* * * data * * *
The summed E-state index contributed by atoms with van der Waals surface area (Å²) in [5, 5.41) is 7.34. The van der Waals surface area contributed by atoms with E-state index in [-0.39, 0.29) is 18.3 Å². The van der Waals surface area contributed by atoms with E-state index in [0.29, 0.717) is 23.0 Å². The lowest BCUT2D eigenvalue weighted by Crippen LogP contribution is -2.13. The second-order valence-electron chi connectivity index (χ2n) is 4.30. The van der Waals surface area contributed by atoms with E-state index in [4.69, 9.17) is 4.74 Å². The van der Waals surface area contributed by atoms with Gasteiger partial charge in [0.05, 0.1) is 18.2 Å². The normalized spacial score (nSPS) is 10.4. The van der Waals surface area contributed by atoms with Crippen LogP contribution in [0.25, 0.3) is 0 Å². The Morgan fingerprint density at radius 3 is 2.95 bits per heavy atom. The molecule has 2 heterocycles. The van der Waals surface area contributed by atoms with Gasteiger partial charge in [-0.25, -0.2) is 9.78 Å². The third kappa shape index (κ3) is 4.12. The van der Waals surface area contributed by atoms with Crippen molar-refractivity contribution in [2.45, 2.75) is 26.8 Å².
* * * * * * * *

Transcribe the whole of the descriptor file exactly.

The summed E-state index contributed by atoms with van der Waals surface area (Å²) in [5, 5.41) is 7.34. The van der Waals surface area contributed by atoms with E-state index in [-0.39, 0.29) is 18.3 Å². The van der Waals surface area contributed by atoms with E-state index in [0.29, 0.717) is 23.0 Å². The lowest BCUT2D eigenvalue weighted by Crippen LogP contribution is -2.13. The second-order valence-electron chi connectivity index (χ2n) is 4.30. The van der Waals surface area contributed by atoms with E-state index in [4.69, 9.17) is 4.74 Å². The van der Waals surface area contributed by atoms with Gasteiger partial charge in [0.05, 0.1) is 18.2 Å². The normalized spacial score (nSPS) is 10.4. The van der Waals surface area contributed by atoms with Crippen LogP contribution in [0.25, 0.3) is 0 Å². The Morgan fingerprint density at radius 3 is 2.95 bits per heavy atom. The molecule has 2 heterocycles. The van der Waals surface area contributed by atoms with Gasteiger partial charge in [-0.25, -0.2) is 9.78 Å². The third kappa shape index (κ3) is 4.12. The van der Waals surface area contributed by atoms with Crippen molar-refractivity contribution in [2.45, 2.75) is 26.8 Å².